Larimer Square in Denver's LoDo neighborhood.

Real Estate Markets Profit From Shift in American Dream

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Neil Goradia

By Neil Goradia

The Denver housing market has repeatedly made national news over the past decade,  setting records in real estate price appreciation. People continue to flock to the Mile High City—and many other parts of Colorado—because of our great attractions and ample job opportunities.

Denver is at the doorstep of the magnificent Rocky Mountains. It’s home to the Colorado Rockies baseball team, the Denver Zoo, the Denver International Airport (an attraction in and of itself), and countless large national and international companies. Corporate players like Amazon continue to expand their presence in our city. These have all played a role in Denver’s rapid ascension.

If you’re in other rapidly-growing areas like Maricopa County, Ariz., Salt Lake City, Utah, or the Houston-The Woodlands-Sugar Land metropolitan area, you can probably relate.

I like to describe Denver as a “Tier 1” real estate market. This self-proclaimed ranking system is very subjective. However, my real estate friends and I include such measures as cost of living, home prices, neighborhood desirability (where buyer competition is especially high), and comparisons to other markets.

Larimer Square in Denver's LoDo neighborhood.

Image by Q K from Pixabay – Larimer Square in Denver’s LoDo neighborhood.

As a real estate investor, I have been based in Denver buying houses for almost two decades. In this time, I have witnessed Denver graduate from a sleepy town—where travelers once bedded down on their way to the west coast—to a burgeoning metropolis, often in the same conversations as larger real estate markets like San Francisco and New York.

My associates and I have a prediction about Colorado as a whole, that we’ve been discussing for some time: We believe the state will double in population by 2040.

So, why are people flocking to the Centennial State? Why is Denver such an attractive place to live? Is it because property values are rising and more people want to buy here?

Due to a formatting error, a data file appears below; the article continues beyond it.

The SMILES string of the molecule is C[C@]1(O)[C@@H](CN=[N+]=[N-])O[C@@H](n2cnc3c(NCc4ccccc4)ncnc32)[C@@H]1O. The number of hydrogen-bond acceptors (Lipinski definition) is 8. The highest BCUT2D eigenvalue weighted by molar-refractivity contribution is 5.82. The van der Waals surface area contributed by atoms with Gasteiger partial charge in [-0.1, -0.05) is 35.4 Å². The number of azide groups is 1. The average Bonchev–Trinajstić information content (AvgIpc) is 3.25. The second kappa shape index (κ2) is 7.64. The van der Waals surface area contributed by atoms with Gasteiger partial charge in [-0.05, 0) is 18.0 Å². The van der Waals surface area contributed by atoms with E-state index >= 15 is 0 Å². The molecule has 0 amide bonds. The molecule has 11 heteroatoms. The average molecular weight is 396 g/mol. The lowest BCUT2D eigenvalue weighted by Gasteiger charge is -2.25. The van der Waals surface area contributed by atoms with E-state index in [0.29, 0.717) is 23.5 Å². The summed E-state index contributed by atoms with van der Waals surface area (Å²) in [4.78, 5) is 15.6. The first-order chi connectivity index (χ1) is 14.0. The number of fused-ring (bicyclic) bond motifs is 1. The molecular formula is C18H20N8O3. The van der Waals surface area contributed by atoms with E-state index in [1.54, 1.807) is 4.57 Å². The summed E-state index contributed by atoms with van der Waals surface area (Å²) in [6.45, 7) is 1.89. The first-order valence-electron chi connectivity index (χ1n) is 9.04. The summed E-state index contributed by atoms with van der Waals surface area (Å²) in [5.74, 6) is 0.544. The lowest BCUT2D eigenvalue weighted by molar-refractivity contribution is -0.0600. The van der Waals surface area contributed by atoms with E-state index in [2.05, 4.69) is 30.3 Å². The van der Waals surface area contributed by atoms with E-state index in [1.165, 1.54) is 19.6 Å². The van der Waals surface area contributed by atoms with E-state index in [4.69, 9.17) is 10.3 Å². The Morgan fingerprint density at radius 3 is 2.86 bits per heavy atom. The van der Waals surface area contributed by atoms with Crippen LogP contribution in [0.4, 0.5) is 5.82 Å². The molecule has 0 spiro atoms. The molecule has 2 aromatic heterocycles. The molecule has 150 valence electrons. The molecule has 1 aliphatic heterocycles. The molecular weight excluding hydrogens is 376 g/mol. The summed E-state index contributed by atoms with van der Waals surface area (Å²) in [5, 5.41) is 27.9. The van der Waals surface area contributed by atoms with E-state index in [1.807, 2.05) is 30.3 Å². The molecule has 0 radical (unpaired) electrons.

The answer to these questions is: Not really.

The house price increase is the proverbial chicken or the egg scenario (if, of course, you believe the egg came first…).

I believe there is a much greater force at play that’s calling people to the Mile High City, which is, in turn, fueling the real estate appreciation.

I believe there has been a fundamental shift in how people in America perceive the American Dream.

No longer is it simply owning a house with a white picket fence. Now, the American Dream means buying a home in a neighborhood or city that provides access to a desired lifestyle.

And, if you’re like me, you know Denver, Colorado has plenty of that!

Denver is home to a wide array of restaurants, shops, and nightlife. You don’t have to look much further than the downtown districts LoDo and RiNo to witness this explosion.

Denver has lifestyle in spades! Colorado embodies the great outdoors—and the city has easy access to it. Denver is on the front range, at the base of the mighty Colorado Rockies, with bounds of outdoor experiences just waiting for explorers.

The greater Colorado region has skiing, mountain biking, fishing, hunting, hiking, biking, festivals, and even beaches. Yes, the water may be cold in the Colorado River, but beaches are still there.

Lifestyle opportunities abound, and people throughout the country are increasingly becoming aware of this—and they want in.

As a real estate professional, it’s important to understand what’s drawing people to your market, how that migration is affecting real estate prices, and for how long that lure may last.

Of course, it involves the simple law of supply and demand. As the demand increases, so too will real estate prices.

But the supply of houses has been historically low for many years in Denver. This has been exacerbated by the global pandemic and the skyrocketing prices of building materials. The increase in costs has made it difficult for builders to build new homes and therefore added pressure to the supply—or lack thereof.

Our clients want a way of life, but we are not building enough new homes. Can you relate to this in your market? These are the clear reasons why the home prices in Denver—and several other U.S. markets attracting lifestyle buyers—will continue to increase for years to come.


Neil Goradia is the founder of Go Indy Real Estate in Indianapolis. In addition to being an agent, he has a background in fix and flips, land development, and private lending. Connect with him on Facebook.

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